The word "California" appears nowhere in the 596-page transportation package slated for congressional approval Friday. Nonetheless, the bill that's ridden a Capitol Hill roller-coaster for many months has a definite Golden State tinge.
The bill, for instance, includes a National Flood Insurance Program phase-in pushed by lawmakers including Rep. Doris Matsui, D-Sacramento. To prevent sticker shock among homeowners caught up in newly mapped flood zones, the provision phases in higher insurance rates over five years. Matsui called the result "real savings."
Politically, the 27-month, $120 billion surface transportation reauthorization bill is an achievement for Democratic Sen. Barbara Boxer, the chair of the Senate Public Works Committee. Formally, it's called the Moving Ahead for Progress in the 21st Century Act, or MAP-21.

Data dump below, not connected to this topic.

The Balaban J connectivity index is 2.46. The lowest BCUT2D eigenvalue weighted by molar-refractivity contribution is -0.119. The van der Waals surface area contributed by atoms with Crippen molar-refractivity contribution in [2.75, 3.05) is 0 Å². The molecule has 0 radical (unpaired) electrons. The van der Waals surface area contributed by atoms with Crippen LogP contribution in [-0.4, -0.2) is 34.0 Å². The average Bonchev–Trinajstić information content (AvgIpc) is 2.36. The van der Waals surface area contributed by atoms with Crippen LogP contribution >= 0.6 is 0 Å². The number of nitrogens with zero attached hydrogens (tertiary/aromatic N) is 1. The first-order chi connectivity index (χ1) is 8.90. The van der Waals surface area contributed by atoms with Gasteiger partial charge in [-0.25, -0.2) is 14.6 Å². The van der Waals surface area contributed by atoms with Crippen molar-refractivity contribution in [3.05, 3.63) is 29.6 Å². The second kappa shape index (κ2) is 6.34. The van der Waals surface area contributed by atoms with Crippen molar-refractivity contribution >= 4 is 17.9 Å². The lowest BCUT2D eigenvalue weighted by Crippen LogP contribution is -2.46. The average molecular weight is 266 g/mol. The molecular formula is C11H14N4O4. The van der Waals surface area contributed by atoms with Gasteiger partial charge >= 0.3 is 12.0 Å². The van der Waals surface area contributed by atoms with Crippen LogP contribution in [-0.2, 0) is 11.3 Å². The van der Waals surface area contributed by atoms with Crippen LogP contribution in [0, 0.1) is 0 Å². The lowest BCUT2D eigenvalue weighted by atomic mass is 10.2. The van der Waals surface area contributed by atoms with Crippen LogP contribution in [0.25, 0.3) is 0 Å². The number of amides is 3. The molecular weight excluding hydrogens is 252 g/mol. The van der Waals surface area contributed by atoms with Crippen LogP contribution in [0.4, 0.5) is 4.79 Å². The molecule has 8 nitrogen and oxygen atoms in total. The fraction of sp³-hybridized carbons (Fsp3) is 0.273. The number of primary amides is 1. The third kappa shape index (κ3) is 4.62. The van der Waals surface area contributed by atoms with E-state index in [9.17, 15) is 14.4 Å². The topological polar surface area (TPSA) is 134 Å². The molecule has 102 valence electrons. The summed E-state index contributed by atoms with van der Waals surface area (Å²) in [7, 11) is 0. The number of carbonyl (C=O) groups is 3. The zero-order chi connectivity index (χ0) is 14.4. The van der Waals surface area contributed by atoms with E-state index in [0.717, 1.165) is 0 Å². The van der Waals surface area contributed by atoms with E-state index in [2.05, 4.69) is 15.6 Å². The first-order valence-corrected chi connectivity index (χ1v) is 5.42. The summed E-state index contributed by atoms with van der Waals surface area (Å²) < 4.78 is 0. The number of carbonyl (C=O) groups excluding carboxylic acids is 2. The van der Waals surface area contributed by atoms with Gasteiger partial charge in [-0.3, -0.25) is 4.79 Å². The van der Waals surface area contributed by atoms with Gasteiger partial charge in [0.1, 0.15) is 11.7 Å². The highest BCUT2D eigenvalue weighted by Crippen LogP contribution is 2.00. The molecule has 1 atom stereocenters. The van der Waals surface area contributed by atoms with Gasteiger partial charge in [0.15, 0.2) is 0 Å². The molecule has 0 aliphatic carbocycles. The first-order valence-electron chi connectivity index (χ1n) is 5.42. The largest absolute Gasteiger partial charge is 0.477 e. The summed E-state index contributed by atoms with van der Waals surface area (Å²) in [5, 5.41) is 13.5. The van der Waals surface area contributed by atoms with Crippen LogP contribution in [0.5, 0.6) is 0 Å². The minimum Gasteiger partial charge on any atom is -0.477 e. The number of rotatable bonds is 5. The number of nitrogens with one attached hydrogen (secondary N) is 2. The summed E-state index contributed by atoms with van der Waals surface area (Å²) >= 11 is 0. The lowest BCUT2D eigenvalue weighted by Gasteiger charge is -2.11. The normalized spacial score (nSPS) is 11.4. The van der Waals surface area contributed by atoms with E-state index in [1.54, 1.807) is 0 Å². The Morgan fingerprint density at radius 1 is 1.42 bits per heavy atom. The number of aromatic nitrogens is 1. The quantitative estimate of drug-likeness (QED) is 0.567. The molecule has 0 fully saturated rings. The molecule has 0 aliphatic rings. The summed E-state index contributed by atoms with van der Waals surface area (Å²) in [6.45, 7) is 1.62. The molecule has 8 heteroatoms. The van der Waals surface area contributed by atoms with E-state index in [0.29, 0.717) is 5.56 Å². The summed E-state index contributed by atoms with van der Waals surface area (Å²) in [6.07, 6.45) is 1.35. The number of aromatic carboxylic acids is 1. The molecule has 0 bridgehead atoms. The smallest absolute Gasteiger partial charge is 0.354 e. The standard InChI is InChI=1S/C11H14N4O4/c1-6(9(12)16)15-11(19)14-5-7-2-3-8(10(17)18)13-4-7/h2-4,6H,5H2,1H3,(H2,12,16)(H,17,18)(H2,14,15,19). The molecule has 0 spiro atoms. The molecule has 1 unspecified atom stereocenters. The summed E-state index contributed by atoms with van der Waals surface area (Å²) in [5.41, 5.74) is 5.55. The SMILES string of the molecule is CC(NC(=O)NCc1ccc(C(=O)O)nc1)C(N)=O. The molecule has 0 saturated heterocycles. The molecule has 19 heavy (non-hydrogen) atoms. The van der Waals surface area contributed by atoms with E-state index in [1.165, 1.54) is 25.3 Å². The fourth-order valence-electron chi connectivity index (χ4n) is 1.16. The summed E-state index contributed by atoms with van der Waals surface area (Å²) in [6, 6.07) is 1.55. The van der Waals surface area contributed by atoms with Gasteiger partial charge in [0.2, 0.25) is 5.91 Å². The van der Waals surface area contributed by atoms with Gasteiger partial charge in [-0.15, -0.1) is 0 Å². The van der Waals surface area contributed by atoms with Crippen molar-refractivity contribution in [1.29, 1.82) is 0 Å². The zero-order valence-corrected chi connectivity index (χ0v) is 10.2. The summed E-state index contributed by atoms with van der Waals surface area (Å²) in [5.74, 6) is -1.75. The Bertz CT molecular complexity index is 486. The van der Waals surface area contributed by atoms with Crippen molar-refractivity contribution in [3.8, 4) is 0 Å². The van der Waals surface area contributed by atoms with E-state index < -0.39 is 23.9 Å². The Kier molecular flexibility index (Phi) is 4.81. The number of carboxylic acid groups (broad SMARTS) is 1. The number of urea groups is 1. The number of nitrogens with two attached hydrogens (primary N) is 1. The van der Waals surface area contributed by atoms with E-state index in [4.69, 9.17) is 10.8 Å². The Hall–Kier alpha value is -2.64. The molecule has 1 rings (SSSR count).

The bill does not include funding for high-speed rail, but neither does it include language championed by Rep. Jeff Denham, R-Turlock, in the original House effort that would have specifically blocked federal dollars from going toward California's high-speed rail project. Denham is trying to put similar language on other transportation-related bills.
Both House and Senate are slated to approve the legislation Friday before lawmakers depart for the Fourth of July recess.